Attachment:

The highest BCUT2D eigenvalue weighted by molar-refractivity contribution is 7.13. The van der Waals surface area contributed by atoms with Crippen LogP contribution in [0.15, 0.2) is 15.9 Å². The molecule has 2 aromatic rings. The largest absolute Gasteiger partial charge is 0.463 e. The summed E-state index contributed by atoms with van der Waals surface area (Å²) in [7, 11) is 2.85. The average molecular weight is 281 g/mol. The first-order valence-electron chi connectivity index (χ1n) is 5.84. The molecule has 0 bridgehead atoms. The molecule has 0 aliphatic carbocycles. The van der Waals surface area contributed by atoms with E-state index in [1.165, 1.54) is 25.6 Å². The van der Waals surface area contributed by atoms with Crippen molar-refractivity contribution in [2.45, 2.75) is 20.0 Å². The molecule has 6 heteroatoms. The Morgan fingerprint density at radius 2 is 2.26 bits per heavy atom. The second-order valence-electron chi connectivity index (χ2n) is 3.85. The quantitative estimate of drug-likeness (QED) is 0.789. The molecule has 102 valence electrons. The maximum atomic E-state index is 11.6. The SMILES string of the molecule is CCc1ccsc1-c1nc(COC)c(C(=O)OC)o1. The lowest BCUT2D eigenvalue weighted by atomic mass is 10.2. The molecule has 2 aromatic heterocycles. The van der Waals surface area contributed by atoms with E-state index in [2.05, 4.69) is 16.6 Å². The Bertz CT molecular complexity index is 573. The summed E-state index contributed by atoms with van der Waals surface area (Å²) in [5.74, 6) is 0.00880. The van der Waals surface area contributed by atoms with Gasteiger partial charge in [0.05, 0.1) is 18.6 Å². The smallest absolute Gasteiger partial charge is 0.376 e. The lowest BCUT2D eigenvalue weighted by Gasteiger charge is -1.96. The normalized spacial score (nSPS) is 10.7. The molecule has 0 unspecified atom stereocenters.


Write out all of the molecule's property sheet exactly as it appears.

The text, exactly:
The highest BCUT2D eigenvalue weighted by molar-refractivity contribution is 7.13. The van der Waals surface area contributed by atoms with Crippen LogP contribution in [0.15, 0.2) is 15.9 Å². The molecule has 2 aromatic rings. The largest absolute Gasteiger partial charge is 0.463 e. The summed E-state index contributed by atoms with van der Waals surface area (Å²) in [7, 11) is 2.85. The average molecular weight is 281 g/mol. The first-order valence-electron chi connectivity index (χ1n) is 5.84. The molecule has 0 bridgehead atoms. The molecule has 0 aliphatic carbocycles. The van der Waals surface area contributed by atoms with E-state index in [1.165, 1.54) is 25.6 Å². The van der Waals surface area contributed by atoms with Crippen molar-refractivity contribution in [2.45, 2.75) is 20.0 Å². The molecule has 6 heteroatoms. The Morgan fingerprint density at radius 2 is 2.26 bits per heavy atom. The second-order valence-electron chi connectivity index (χ2n) is 3.85. The quantitative estimate of drug-likeness (QED) is 0.789. The molecule has 102 valence electrons. The maximum atomic E-state index is 11.6. The SMILES string of the molecule is CCc1ccsc1-c1nc(COC)c(C(=O)OC)o1. The lowest BCUT2D eigenvalue weighted by atomic mass is 10.2. The molecule has 2 aromatic heterocycles. The van der Waals surface area contributed by atoms with E-state index in [2.05, 4.69) is 16.6 Å². The Bertz CT molecular complexity index is 573. The summed E-state index contributed by atoms with van der Waals surface area (Å²) in [5.74, 6) is 0.00880. The van der Waals surface area contributed by atoms with Gasteiger partial charge in [0.05, 0.1) is 18.6 Å². The smallest absolute Gasteiger partial charge is 0.376 e. The lowest BCUT2D eigenvalue weighted by Gasteiger charge is -1.96. The normalized spacial score (nSPS) is 10.7. The molecule has 0 unspecified atom stereocenters.